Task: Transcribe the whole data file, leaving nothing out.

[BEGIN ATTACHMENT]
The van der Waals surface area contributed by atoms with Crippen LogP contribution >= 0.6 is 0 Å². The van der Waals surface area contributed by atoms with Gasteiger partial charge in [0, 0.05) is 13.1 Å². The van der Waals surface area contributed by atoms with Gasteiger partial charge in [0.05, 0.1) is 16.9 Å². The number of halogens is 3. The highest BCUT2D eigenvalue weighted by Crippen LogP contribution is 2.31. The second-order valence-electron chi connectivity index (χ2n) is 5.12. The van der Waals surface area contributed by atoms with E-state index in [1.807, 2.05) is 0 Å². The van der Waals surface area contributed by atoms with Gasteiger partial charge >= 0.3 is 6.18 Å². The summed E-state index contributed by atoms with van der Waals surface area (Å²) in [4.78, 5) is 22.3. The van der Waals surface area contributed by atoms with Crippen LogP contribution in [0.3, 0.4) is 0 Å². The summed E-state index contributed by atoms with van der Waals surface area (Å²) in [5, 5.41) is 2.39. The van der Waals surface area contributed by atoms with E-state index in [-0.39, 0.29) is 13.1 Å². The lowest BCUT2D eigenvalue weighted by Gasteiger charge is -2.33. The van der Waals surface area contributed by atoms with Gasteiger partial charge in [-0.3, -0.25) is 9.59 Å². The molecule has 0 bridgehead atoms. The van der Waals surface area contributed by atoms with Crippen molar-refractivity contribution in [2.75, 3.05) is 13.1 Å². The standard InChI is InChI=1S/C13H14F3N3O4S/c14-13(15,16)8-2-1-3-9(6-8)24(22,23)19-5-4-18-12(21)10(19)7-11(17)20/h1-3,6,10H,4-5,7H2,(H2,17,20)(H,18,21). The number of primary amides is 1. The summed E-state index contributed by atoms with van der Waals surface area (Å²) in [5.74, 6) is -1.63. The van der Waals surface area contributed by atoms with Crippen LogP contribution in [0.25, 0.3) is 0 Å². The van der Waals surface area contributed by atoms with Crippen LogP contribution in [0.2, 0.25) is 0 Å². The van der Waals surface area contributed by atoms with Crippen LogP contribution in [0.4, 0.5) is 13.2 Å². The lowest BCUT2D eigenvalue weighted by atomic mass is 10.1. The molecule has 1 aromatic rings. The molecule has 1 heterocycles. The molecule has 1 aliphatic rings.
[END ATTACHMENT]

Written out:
The van der Waals surface area contributed by atoms with Crippen LogP contribution >= 0.6 is 0 Å². The van der Waals surface area contributed by atoms with Gasteiger partial charge in [0, 0.05) is 13.1 Å². The van der Waals surface area contributed by atoms with Gasteiger partial charge in [0.05, 0.1) is 16.9 Å². The number of halogens is 3. The highest BCUT2D eigenvalue weighted by Crippen LogP contribution is 2.31. The second-order valence-electron chi connectivity index (χ2n) is 5.12. The van der Waals surface area contributed by atoms with E-state index in [1.807, 2.05) is 0 Å². The van der Waals surface area contributed by atoms with Gasteiger partial charge >= 0.3 is 6.18 Å². The summed E-state index contributed by atoms with van der Waals surface area (Å²) in [4.78, 5) is 22.3. The van der Waals surface area contributed by atoms with Crippen LogP contribution in [0.3, 0.4) is 0 Å². The summed E-state index contributed by atoms with van der Waals surface area (Å²) in [5, 5.41) is 2.39. The van der Waals surface area contributed by atoms with E-state index in [-0.39, 0.29) is 13.1 Å². The lowest BCUT2D eigenvalue weighted by Gasteiger charge is -2.33. The van der Waals surface area contributed by atoms with Gasteiger partial charge in [-0.3, -0.25) is 9.59 Å². The molecule has 0 bridgehead atoms. The van der Waals surface area contributed by atoms with Crippen molar-refractivity contribution in [2.75, 3.05) is 13.1 Å². The standard InChI is InChI=1S/C13H14F3N3O4S/c14-13(15,16)8-2-1-3-9(6-8)24(22,23)19-5-4-18-12(21)10(19)7-11(17)20/h1-3,6,10H,4-5,7H2,(H2,17,20)(H,18,21). The number of primary amides is 1. The summed E-state index contributed by atoms with van der Waals surface area (Å²) in [5.74, 6) is -1.63. The van der Waals surface area contributed by atoms with Crippen LogP contribution in [0.25, 0.3) is 0 Å². The van der Waals surface area contributed by atoms with Crippen LogP contribution in [0.2, 0.25) is 0 Å². The van der Waals surface area contributed by atoms with Crippen LogP contribution in [0.4, 0.5) is 13.2 Å². The lowest BCUT2D eigenvalue weighted by atomic mass is 10.1. The molecule has 1 aromatic rings. The molecule has 1 heterocycles. The molecule has 1 aliphatic rings.